I can’t honestly say that this story surprises me:
Supermarkets are selling customers billions of 10p ‘bags for life’ which contain twice as much plastic as 5p single-use bags, it was reported last night.
British retailers handed out a total of 1.18billion of them last year – at a cost of around 10p a bag. In the 12 months to the end of June, Tesco distributed 430million bags for life – the highest number for a supermarket.
What did they think would happen when they banned single-use plastic bags? That people would cart groceries home in their pockets? 1.18 billion multi-use shopping bags is one hell of a lot of plastic. Back in August 2016 when I first got the carrier bag bee in my bonnet, I asked:
Why is it assumed that a reduction in plastic bag use makes the world a better place? … Does using stronger, reusable plastic bags offer an overall improvement? If so, where are the studies to back it up?
A few months back, reader David Bishop alerted me to this Danish study (.pdf) into the environmental effects of different types of carrier bags. It looked into how some bags can be reused for a secondary purpose, e.g. for lining a bin, and at both the “climate change” impact and “other environmental impacts” of each type of bag. For ease of understanding, the traditional polythene carrier bag is called LDPE in this study, and the “bags for life” most supermarkets dish out are called PET (see pages 25-27). The killer info is in Table IV of the executive summary (pages 17-18) which shows how many times each type of bag must be reused to have an environmental benefit over the carrier bags our benighted governments banned:
What this tells us is that the PET “bags for life” – of which, let’s remember, 1.18 billion were sold in one year alone following the carrier bag ban – must be reused 35 times before they’re better overall for the environment. Amusingly, the recycled PET bags are worse for the environment, and need to be reused 84 times. Very few people, particularly the dim middle classes who campaign for environmental legislation, understand that recycling is an industrial process like any other only with different inputs. What the table above shows is we’re better off using PET bags made from fresh polyester than from recycled materials. (Incidentally, Tim Worstall has been banging on about how nobody considers the overall resource inputs when calling for everything to be recycled for years.)
So how many people use their PET bags 84 times? I’m not sure, but this table is interesting, no?
Look at the difference in CO2 emissions for the production of normal LDPE carrier bags and the PET bags so loved by greenies. Of course, someone will start going on about plastic in the ocean and a turtle offshore Bora Bora with a biro up its bum, but aren’t CO2 emissions supposed to be the greatest threat to mankind ever?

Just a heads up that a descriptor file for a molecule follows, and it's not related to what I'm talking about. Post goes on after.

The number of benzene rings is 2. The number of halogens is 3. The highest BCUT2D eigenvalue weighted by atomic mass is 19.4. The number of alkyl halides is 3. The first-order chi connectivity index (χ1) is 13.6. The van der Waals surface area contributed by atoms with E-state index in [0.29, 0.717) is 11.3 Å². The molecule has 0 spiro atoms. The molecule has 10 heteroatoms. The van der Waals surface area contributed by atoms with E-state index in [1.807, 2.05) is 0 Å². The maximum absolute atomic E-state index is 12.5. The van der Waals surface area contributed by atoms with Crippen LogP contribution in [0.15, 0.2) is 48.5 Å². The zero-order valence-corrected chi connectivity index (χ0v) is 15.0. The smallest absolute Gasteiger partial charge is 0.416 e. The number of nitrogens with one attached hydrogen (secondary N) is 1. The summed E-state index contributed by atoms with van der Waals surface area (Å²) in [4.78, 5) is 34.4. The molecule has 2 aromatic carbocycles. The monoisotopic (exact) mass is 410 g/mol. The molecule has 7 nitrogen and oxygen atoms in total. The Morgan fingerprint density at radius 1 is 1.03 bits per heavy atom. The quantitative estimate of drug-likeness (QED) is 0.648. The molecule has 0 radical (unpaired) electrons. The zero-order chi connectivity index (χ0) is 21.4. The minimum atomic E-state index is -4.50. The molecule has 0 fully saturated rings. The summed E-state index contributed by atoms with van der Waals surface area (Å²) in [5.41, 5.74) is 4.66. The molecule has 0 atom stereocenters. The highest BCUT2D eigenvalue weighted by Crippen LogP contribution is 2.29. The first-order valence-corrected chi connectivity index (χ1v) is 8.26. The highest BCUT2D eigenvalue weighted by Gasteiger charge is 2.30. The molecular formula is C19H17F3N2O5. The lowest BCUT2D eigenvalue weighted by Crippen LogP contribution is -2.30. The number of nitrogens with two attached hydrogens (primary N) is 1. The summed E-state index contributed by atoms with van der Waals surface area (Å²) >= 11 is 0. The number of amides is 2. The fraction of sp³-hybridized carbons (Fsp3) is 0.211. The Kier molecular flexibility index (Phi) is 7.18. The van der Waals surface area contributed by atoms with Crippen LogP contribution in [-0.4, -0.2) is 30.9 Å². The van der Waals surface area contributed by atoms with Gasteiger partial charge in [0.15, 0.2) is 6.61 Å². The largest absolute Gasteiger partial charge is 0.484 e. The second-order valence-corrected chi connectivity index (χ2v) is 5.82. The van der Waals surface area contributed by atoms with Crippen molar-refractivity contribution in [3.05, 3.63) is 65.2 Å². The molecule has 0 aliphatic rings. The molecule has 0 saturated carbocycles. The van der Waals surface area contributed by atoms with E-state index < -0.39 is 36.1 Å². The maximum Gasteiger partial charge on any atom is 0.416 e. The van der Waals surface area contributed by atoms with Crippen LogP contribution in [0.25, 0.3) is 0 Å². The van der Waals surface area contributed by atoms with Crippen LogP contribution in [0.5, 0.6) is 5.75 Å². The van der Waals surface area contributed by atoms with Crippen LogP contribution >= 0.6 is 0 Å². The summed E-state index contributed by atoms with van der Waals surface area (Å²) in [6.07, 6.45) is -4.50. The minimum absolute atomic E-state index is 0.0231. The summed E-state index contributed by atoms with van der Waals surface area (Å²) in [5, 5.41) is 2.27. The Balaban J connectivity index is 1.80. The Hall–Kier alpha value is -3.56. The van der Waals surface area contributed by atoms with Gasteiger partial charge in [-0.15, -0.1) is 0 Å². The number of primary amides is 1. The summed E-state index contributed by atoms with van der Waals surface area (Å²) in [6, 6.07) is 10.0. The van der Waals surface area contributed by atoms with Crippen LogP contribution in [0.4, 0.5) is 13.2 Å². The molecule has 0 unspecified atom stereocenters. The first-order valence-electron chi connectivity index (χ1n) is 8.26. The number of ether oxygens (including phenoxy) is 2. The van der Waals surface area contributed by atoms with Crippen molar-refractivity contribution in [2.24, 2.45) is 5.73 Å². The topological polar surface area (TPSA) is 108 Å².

And look at the other types of bags. Paper bags, which have sprouted up in the vegetable sections in supermarkets all over France, need to be reused 43 times before they’re better for the environment than polythene bags. Who the hell reuses a paper bag once, let alone 43 times? This is probably due to the fact that to make paper bags you first need a forest, and that takes up land. This is what makes the cotton bags which SJW’s adore so damaging: you’d need to use it 7,100 times before its environmental benefits are felt. If it’s made from organic cotton, it needs to be reused 20,000 times. That’s a lot of shopping. The report explains why (pages 69-70):
The environmental impacts connected to the production of the organic cotton bag (COTorg) were considerably higher than those of the conventional cotton bag (COT). This is due to the fact that organic cotton production does not involve the use of synthetic chemicals such as fertilizers and pesticides, which lowers the yield of the cultivation. Eventually, more resources and land are required to produce the same amount of cotton than in conventional cotton cultivation processes.
Again, this is something informed people already knew. Not so the hippies who swan around with their cotton shopping bags wrecking the environment, and wrecking it even more if they’ve opted for an organic cotton shopping bag.
But we should remember, none of this legislation is rational. It is part of a quasi-religious culture whereby the wealthy middle classes (particularly women) need to signal their virtue having quit going to church a generation back. Therefore, the results don’t actually matter. Back in 2016 I wrote this:
For if we accept the use of plastic in itself is bad, why carrier bags? Should we ban Bic biros and force everyone to use pencils?
And indeed, the EU has recently approved a ban on single-use plastics. This will have two effects. Firstly, substitutes will be found which, as we’ve seen with shopping bags, are worse for the environment than the thing they’ve banned. For instance, cotton buds will soon be made from wood, which means more forests, more land clearances, and more lumber mills. Is this better or worse than using plastic? Does anyone even care? Secondly, it will become apparent that there were very good reasons related to hygiene and health why single-use plastics have been adopted for certain applications. It is unlikely the EU mandarins have identified all these and excluded them from the legislation.
I started my one-man blogging campaign against the carrier bag ban by invoking Chesterton’s fence. I believe my doing so has was justified, but the arrogant fools who rule us and those who support them have yet to learn a damned thing.